We also struggled with what our baby would sleep in. We needed something light that folded up small, but had sides that would keep the baby from rolling out and us from rolling in. After considering a number of options, we found the Summer Infant Travel Bed online. It folded up into a small pack (with a strap), it was light and the baby loved it. You can check it out here. We placed this between us, on top of our smallest Thermarest (to keep it off the damp tent floor).
What To Pack
Packing was the most important pre-trip consideration. A baby can create an impressive amount of laundry in just 24 hours and we were going to be gone 3 days. A few things were simple: 3 boxes of diaper wipes. A sleeve of diapers.
We went on a road trip to PEI the weekend prior to camping, which acted as a trial packing-run. We were gone just one night and packed 4 of everything: sleepers, onesies etc. But fewer long sleeve outfits (which we ended up not having enough of).
Armed with our PEI experience, as we stood looking at our daughter’s wardrobe, wondering “How many sleepers should I pack?” The answer was “all of them.” How many bibs? All. How many socks? All. Hats: a lot. We packed in 3 bags. The first bag had the most clothes and came in with us the first night. The second and third stayed in the car and we hiked out to replace items we were low on each day.
Bag number one had all of her bibs, socks and hats. It also contained: four light and four fleece sleepers, six onesie and pant outfits, two long sleeve onesies and two baby hoodies. We use sleep sacks and brought 2 light ones – both in bag number one and three fleece ones- two in bag number one and one in the car. Bag #2 and #3 had four of each light sleepers, fleece sleepers, and onesie/pant outfits.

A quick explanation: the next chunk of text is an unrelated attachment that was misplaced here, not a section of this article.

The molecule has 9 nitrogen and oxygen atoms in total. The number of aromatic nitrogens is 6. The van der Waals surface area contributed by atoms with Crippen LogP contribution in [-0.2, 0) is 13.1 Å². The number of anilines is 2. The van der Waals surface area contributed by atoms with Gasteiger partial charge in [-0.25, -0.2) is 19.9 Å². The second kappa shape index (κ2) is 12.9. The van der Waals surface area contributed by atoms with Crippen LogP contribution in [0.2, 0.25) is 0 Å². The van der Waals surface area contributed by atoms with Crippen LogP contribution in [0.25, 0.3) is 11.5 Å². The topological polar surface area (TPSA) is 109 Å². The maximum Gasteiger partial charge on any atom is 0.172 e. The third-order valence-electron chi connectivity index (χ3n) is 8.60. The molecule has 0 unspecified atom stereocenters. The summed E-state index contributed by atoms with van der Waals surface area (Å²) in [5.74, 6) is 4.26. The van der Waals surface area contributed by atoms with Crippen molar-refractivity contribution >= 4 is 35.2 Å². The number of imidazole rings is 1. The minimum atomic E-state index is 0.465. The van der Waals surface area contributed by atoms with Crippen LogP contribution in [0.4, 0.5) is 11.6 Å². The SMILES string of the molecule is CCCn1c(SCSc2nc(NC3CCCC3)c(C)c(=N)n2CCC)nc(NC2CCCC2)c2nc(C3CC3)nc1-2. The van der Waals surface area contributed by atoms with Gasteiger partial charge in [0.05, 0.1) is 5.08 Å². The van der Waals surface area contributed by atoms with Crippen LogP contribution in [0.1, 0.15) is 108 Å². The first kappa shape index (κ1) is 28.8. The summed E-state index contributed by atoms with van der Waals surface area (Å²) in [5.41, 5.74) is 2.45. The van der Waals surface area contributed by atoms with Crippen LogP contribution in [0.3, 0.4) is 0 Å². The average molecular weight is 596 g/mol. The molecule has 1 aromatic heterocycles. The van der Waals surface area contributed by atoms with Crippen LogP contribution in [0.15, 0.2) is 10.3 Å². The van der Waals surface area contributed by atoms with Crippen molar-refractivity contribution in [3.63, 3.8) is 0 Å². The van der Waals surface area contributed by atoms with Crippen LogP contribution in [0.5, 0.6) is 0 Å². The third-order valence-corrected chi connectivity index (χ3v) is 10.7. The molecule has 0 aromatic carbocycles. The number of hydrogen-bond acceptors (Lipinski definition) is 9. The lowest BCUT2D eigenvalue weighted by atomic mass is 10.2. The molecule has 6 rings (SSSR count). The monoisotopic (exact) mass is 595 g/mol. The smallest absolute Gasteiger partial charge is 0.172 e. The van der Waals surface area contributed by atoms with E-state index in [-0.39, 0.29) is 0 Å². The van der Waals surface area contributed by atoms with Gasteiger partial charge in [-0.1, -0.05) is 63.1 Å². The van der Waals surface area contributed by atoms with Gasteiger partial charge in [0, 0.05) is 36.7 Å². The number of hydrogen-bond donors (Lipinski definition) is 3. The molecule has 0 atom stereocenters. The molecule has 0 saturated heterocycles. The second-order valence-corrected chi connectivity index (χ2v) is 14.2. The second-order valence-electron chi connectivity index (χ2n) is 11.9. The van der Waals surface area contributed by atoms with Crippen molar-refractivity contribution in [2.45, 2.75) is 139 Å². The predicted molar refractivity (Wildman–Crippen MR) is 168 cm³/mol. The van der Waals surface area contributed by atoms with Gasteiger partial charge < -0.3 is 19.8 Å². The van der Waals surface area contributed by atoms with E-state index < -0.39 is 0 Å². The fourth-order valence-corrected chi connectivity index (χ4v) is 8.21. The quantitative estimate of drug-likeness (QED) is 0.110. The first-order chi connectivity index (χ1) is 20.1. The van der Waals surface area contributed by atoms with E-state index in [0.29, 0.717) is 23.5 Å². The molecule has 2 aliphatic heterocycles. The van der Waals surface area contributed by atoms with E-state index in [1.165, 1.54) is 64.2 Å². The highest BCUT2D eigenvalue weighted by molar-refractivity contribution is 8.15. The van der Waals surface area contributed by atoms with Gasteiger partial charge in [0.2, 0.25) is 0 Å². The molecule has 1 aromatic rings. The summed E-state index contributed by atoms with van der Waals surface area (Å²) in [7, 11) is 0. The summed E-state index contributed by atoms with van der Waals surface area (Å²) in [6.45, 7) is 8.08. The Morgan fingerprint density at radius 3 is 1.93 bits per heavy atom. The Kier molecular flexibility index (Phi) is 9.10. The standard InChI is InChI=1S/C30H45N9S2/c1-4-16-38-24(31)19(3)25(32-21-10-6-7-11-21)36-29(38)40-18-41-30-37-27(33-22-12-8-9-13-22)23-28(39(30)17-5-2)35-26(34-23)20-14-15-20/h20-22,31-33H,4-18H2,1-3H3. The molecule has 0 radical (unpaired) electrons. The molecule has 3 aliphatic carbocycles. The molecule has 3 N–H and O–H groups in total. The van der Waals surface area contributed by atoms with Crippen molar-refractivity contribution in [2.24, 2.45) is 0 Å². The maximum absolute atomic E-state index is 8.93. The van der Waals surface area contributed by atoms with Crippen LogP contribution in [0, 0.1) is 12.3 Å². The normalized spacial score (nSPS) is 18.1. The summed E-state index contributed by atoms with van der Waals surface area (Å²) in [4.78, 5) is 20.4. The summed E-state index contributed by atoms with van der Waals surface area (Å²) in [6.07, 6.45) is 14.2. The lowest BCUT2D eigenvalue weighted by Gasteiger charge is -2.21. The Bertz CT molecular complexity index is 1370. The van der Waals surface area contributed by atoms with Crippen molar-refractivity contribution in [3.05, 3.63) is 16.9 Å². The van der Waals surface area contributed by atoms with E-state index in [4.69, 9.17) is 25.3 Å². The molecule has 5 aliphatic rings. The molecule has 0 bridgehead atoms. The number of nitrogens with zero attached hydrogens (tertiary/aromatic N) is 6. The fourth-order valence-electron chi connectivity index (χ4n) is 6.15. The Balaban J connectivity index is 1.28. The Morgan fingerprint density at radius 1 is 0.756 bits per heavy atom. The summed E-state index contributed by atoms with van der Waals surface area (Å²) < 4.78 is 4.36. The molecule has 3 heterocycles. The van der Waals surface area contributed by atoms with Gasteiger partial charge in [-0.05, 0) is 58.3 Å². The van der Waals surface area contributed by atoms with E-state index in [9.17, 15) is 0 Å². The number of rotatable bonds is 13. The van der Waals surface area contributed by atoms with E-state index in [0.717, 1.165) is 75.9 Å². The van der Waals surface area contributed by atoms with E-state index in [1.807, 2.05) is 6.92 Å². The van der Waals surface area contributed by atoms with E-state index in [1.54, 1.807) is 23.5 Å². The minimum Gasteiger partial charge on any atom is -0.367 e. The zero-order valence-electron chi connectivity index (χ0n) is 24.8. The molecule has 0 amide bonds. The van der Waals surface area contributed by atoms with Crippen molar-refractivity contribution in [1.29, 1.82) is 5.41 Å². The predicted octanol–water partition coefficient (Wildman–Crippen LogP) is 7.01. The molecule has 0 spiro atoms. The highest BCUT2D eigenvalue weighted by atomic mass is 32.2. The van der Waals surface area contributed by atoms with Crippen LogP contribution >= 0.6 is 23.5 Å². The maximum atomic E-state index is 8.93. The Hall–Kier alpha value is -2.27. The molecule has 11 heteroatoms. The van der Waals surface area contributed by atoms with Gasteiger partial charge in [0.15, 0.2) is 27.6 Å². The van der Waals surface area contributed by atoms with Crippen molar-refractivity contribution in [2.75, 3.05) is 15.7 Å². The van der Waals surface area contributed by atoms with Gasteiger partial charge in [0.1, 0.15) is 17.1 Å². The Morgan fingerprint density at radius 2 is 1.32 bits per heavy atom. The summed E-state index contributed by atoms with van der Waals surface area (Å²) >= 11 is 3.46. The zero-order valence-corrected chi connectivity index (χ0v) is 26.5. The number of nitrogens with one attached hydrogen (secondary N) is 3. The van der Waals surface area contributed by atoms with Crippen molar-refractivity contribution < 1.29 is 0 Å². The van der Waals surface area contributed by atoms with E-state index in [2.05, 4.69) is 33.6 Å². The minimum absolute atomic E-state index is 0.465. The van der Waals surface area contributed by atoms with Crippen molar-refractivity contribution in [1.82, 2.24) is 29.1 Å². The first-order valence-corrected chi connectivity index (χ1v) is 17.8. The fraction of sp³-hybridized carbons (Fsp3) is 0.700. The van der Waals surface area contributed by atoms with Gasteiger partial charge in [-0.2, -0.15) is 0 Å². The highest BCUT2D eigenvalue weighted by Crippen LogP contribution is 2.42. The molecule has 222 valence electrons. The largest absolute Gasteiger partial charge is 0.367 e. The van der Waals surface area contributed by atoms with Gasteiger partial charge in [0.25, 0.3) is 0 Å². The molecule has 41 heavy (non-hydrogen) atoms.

Baby barfing volume and frequency is unpredictable. On day 2, we needed to restock our light sleepers. We never got into bag number 3.
How To Keep Your Baby Warm
Keeping the baby warm at night caused the most pre-trip worry. As avid campers, we have often woken up seeing our breath. Fleece clothes and sleep sacks came along with us. Our back up plan was to take the baby into the sleeping bag with mom, if it got really chilly.
As it turned out, the weekend was a scorcher and we ended up trying to keep her cool, while covered, to keep bugs off. It was still 25 celsius at bedtime and we put her to bed in a light cotton sleeper. For the first time in camping memory, Mom and Dad went to bed on top of sleeping bags. Even at 3am, it was still about 18 degrees. As the night went on, we worried she was cold and put her in a light sleep sack and added a hat. Later we added a fleece, mostly for our piece of mind.
It was equally warm on night two, so we laid her on an unzipped sleep sack. Around midnight, she was zipped in and a hat was added.
Our daughter is an incredibly enjoyable little girl – especially at this so-called honeymoon-baby age, where she loves to play. She is bursting with smiles and there is lots of cooing. We’d call her an easy baby. We’ve put some thought into her “easiness” and have come up with an equation. We figure it’s 33% baby personality, 33% parent personality and 33% parent expectation.
Expectations were really important in the success of our camping trip. Overall, we expected that we could make this trip a success. And we expected that our daughter would act like a baby. She was 10 weeks old and 10 week old babies cry. We expected that she would cry while camping and knew that crying alone would not be the measure of camping success.
Our camping baby cried when hungry (like normal), cried a few times when she got bored (just like at home). As in regular baby life, our girl’s fussiness was no match for a sleep-inducing walk.
We both believe that a passion for outdoors should be started young. Our daughter loved camping. There were new smells, sounds, colours – everything was exciting. Her parents were with her the whole day, every day. No competing with jobs, email, chores and all the other things that come up when you are at home.
This baby and post are co-productions with my wife Erin Poirier. You can read her blog here.